Is it Over for the Long-Term Investor?

Long-term portfolios are getting bludgeoned.

I can feel the pain of the long-term investor.

Is it over for this niche segment?

I really wouldn’t say that.

It’s not over till the fat lady sings, as somebody said.

What if someone trained hard so as to not allow the fat lady from starting her performance in the first place?

Well, for this breed, it’s not over by a long way. In fact, things are just getting started.

And what are the areas of training?

First and foremost, for the millionth time, one needs to understand what margin of safety is. In this era of black swans, one can fine-tune this area with the word “large”. So, simple and straight-forward: the long-term investor needs to buy with a large margin of safety.

This is a game of PATIENCE. Patiently wait for entry. Entry is the most important act while investing. If you cannot learn to be patient, change your line. Be a trader instead.

However scarce the virtues of honesty and integrity have become, keep looking. When you finally find them in a company, ear-mark the company for a buy. For you, managements need to be intelligent and shareholder-friendly too. They need to be evolved enough to take you into account as a shareholder. Keep looking for such managements, and you’ll be amazed at the unfolding potential of diligent human capital.

Before you enter this arena, answer another question please? Have you learnt to sit? If you don’t even know what this question means, you are by no means ready for the game.

So, when is one capable of sitting through some serious knocks, like now? If the money you’ve put on the line is not required for the next 5 to 10 years, you’ve totally helped your cause. Then, your risk-profile should fit the pattern. If a knock causes you an ulcer, just forget about the game and look for another game that doesn’t cause you an ulcer. Your margin of safety will help you take the knock. Knowing that your money has bought a stake with honest and diligent people who can work their way around inflation will help your cause even more.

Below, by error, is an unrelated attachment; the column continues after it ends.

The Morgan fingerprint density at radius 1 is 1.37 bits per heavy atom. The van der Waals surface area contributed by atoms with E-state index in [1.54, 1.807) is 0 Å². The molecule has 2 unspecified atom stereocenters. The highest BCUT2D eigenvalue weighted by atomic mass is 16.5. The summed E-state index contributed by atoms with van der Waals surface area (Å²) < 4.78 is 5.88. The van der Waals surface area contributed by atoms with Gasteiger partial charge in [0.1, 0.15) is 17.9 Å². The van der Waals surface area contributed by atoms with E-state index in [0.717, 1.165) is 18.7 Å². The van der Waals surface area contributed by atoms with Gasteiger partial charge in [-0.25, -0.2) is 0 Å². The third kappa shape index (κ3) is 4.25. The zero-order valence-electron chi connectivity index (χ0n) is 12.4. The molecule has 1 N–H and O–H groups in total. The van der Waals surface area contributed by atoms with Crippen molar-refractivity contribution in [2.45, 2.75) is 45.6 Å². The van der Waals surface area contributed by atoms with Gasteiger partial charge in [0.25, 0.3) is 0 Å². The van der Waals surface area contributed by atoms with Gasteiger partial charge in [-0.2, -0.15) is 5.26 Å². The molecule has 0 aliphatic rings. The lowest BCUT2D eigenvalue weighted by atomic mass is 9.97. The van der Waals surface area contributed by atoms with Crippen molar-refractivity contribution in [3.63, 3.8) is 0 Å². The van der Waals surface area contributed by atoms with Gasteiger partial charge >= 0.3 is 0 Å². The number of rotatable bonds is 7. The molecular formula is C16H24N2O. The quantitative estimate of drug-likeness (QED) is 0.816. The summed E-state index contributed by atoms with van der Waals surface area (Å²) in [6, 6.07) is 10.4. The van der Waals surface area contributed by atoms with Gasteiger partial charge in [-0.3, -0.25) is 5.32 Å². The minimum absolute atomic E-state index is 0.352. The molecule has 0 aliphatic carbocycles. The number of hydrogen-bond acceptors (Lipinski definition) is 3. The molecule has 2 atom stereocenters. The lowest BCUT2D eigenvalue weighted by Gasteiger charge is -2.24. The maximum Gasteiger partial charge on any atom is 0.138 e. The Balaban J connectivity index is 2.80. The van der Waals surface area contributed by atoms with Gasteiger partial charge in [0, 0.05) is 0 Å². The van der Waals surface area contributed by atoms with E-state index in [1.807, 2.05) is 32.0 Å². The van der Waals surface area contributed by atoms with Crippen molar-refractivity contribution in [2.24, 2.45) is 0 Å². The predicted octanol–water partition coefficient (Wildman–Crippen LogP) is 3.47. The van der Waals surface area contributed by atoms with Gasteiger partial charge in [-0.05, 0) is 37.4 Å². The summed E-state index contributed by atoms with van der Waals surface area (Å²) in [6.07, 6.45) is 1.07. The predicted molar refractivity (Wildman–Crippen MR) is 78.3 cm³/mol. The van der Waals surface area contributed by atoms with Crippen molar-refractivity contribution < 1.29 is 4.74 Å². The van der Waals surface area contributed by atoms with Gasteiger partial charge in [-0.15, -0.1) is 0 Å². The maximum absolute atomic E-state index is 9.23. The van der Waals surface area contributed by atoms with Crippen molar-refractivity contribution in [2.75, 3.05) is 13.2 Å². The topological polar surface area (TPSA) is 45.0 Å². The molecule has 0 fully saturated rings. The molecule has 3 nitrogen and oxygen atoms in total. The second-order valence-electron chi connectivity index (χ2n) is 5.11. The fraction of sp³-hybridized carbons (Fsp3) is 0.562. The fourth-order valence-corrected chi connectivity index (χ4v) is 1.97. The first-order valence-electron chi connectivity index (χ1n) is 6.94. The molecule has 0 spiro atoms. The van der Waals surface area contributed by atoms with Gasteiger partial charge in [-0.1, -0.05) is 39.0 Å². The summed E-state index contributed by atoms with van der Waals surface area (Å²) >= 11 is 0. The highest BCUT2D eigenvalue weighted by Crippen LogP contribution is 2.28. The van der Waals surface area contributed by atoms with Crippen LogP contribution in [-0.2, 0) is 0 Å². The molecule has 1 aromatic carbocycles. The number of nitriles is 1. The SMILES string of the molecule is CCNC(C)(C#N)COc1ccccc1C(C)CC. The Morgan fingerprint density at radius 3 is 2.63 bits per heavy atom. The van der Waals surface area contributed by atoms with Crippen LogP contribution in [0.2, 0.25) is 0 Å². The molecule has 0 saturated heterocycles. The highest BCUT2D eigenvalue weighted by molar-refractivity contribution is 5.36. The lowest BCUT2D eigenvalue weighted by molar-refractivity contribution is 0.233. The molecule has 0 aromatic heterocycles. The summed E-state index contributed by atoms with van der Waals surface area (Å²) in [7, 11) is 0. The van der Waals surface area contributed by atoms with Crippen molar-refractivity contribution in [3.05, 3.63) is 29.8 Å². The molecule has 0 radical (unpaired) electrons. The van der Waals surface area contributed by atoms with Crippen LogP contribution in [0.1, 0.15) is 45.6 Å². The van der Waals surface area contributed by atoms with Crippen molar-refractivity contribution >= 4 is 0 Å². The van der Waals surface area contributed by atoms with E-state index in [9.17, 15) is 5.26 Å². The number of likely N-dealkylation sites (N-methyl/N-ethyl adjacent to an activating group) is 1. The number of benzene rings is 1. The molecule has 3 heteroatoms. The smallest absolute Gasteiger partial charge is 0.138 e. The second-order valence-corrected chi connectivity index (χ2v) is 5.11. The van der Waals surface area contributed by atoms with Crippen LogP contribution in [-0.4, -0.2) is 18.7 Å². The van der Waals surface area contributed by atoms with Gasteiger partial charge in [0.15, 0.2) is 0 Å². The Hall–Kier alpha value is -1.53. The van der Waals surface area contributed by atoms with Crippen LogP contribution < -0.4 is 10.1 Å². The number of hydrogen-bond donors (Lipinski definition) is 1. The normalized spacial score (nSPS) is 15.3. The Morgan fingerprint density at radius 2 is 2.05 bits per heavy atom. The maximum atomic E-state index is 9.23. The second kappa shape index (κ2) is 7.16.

If you are taking a very serious hit right now, you need to decide something. Are you gonna sit it out? Can you afford to, age-wise and health-wise? Yes? Fine, go ahead. I sat it out in 2008. If I could do it, so can you. It did take a lot. Taught me a lot too. I now know so much more about myself. Was a rough ride, is all I can say. Nevertheless, it’s a good option if age and health support you. If you decide to sit it out, please train yourself, from this point onwards, to do it right. Needless to say, don’t make the same mistakes again. Let’s be very clear about this point. If you are feeling pain at this point, it’s because you have made one or more investing mistakes. Don’t blame the market, or the times. This is your pain, because of your mistakes. Take responsibity for your actions. Do it right from here onwards.

If you can’t take the hit anymore, age-wise or health-wise, then you need to reflect. It’s none of my business to tell you to sell out. That would be inappropriate. All the same, as a friend, I would like you to ask yourself if you feel you are cut out for this niche segment. There are other very successful niche-segments. I know highly successful traders who started out as miserable long-term investors. So, just this one thing, get the questioning process started. Now. Then, listen to your inner voice and decide what you want to do.

There’s this one other point. Some people feel they can focus on both these segments simutaneously. You know, trade in one portfolio and maintain another long-term portfolio. Possible. People are doing it. I’m not about to start a discussion on focus versus diversification just now, because I’m leaving it for another day. Not because I don’t possess the mettle, but because I’m a little tired just now.

Wish you safe investing! ūüôā

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